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Toulouse-Lautrec and Montmartre was the first major exhibition of the artist’s work since the 1991–92 retrospective in London and Paris. It was also the first large-scale show of both his paintings and prints in the United States in more than twenty-five years. In contrast to its predecessors this show focused on a single theme—the relationship of Lautrec’s art to Montmartre, the bohemian and lower-class Parisian district where he worked and where he found his characteristic subjects. The accompanying volume provides substantial documentation and analysis in support of the exhibition’s mission of setting the artist’s work in its socio-historical context, thus carrying further the initiative of the earlier exhibition catalogue (Toulouse-Lautrec, New Haven: Yale University Press, 1991) to which Richard Thomson was also a major contributor. In his introductory essay to the current catalogue, Thomson makes explicit that since Lautrec “was a social painter” it is necessary to “explore the aspects of contemporary society with which Lautrec’s work interacted, examine the visual culture of Montmartre, and assess Lautrec’s images alongside those of others. This in contrast to a strictly biographical angle, which might emphasize Lautrec the aristocrat, the handicapped, the alcoholic. The objective here is to explore the modernity of Lautrec and how it was formed by social and cultural circumstances” (3).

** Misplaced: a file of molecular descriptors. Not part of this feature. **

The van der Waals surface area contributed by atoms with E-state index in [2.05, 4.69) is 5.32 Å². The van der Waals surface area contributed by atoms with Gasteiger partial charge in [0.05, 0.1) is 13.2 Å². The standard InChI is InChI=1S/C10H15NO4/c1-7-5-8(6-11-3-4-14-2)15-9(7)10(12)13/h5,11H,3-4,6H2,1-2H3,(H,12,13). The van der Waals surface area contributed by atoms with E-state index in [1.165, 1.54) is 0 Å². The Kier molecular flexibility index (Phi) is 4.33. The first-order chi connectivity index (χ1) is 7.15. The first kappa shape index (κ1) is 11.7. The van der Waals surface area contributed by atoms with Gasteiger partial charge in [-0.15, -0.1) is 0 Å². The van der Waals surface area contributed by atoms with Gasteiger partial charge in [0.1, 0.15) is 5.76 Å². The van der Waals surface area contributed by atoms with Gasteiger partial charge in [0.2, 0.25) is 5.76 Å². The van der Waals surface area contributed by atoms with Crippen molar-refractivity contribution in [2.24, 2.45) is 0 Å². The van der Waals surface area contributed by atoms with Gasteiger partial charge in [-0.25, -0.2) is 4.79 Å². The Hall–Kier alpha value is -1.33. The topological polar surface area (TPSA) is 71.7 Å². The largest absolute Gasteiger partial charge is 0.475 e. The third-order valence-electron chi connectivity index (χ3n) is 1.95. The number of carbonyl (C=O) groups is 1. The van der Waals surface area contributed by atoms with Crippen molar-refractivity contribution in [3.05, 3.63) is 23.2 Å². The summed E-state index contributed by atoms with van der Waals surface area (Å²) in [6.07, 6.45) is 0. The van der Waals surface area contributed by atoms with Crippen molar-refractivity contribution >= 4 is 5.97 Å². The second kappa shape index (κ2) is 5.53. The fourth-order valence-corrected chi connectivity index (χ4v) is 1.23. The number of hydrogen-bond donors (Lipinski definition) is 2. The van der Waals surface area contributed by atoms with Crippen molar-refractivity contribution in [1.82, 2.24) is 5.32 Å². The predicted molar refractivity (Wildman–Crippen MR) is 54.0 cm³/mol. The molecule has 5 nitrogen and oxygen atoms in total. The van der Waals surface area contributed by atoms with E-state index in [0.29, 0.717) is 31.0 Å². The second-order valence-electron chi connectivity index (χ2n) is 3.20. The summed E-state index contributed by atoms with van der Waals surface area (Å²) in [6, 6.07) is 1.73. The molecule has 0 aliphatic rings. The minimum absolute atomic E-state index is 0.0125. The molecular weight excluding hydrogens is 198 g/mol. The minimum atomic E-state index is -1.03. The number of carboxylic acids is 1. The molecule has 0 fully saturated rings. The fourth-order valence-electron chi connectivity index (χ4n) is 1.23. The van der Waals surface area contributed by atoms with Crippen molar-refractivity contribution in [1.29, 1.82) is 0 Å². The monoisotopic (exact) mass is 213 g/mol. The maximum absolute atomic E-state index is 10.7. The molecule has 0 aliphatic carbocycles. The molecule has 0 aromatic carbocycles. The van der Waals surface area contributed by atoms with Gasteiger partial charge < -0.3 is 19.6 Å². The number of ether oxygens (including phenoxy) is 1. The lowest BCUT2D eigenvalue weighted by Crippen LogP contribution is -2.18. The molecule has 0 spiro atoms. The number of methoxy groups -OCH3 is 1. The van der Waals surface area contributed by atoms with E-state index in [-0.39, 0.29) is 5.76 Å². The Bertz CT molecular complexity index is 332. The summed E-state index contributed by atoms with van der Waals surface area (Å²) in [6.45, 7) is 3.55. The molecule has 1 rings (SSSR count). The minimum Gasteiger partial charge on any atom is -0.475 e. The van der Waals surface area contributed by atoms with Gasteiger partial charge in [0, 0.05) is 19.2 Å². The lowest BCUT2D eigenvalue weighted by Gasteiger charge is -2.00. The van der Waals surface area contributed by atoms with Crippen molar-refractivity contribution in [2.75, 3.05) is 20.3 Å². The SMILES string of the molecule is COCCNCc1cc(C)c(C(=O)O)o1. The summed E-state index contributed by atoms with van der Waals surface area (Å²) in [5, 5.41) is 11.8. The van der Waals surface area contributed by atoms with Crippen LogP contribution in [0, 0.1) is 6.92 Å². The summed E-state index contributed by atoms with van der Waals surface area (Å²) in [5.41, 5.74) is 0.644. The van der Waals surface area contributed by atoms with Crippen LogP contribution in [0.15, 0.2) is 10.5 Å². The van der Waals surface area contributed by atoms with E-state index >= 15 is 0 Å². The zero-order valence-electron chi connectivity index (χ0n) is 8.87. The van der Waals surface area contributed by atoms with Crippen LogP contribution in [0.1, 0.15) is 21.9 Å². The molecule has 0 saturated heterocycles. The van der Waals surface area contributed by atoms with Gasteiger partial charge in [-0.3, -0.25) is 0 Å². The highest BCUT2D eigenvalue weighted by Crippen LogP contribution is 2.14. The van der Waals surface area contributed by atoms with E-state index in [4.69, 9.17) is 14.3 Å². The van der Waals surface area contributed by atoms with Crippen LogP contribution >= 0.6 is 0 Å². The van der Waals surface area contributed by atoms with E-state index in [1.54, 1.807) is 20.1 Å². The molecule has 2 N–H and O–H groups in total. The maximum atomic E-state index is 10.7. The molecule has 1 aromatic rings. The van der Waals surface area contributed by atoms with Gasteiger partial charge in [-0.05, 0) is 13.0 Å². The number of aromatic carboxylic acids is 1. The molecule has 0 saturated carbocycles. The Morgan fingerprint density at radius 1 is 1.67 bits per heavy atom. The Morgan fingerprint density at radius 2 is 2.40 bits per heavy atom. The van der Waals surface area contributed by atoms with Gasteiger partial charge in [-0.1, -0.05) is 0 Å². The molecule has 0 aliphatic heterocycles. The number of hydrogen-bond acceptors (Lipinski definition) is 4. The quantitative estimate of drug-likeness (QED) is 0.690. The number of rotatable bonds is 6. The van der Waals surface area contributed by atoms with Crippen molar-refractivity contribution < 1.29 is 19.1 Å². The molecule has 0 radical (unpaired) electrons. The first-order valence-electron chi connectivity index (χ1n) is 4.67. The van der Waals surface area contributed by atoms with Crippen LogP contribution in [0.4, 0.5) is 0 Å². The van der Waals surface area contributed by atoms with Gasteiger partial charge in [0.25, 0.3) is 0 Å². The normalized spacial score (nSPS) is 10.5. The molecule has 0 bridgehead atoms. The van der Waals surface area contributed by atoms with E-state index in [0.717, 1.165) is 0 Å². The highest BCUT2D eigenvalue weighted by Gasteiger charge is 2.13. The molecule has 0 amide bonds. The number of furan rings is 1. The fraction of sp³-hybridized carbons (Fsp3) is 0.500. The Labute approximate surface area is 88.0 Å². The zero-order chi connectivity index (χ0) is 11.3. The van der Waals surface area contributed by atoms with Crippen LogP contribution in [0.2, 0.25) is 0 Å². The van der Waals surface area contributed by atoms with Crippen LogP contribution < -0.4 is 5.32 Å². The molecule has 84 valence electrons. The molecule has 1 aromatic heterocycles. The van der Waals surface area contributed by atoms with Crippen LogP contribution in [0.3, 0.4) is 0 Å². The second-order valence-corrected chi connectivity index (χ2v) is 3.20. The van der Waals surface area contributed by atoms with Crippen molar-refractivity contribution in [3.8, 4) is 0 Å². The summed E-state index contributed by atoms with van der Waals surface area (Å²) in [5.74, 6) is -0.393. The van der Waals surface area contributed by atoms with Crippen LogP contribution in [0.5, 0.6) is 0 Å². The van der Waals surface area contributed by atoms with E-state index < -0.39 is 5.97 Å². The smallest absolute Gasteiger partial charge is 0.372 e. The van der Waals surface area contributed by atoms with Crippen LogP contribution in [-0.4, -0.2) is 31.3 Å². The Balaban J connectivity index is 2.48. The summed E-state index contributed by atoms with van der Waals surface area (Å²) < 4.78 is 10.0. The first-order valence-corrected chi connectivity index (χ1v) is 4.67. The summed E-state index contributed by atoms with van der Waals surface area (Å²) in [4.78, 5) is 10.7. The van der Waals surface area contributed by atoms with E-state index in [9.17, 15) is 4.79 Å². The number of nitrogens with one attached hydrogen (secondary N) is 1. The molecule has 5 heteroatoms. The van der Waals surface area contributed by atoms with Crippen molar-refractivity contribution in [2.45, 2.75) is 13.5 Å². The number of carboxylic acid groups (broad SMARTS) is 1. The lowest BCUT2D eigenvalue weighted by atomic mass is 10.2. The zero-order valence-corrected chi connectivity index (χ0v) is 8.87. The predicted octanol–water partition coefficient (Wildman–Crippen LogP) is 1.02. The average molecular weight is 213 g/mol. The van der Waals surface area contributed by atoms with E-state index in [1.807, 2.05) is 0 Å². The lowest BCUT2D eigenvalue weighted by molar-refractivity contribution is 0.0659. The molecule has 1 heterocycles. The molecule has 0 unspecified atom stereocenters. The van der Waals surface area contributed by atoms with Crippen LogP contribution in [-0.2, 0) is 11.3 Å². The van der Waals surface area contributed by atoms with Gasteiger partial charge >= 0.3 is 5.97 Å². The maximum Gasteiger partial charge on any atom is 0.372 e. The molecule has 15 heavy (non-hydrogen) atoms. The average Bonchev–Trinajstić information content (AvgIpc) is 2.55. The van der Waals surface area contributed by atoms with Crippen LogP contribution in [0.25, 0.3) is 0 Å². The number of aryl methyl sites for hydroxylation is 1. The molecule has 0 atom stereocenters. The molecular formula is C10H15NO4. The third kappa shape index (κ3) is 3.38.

In fact, since the artist’s death in 1901, the literature and criticism on Lautrec have been largely biographical in orientation, with an overriding tendency to explain his work as a somewhat idiosyncratic product of his unusual life. In the past twenty-five years a small number of scholars have begun to redress this situation by making efforts to relate Lautrec’s work to contemporary artistic, intellectual, social, and political developments. The exhibition catalogue builds on these tendencies. It draws on and distills recent scholarship on Lautrec by the authors and others, while breaking some new ground and making original observations that bear further scholarly investigation. The authors follow the pioneering example of art historians T. J. Clark and Robert Herbert in arguing that an understanding of the sociology of leisure in late nineteenth-century Paris can illuminate the work of progressive artists. Moreover, the authors bring to Lautrec studies new perspectives gained from the work of intellectual and social historians (e.g., Charles Rearick, Joel Siegel, P. David Marshall, Leo Braudy, and others) on the cultural and social history of turn-of-the-century Paris, the commercialization of entertainment, the sociology of prostitution, and the culture of celebrity.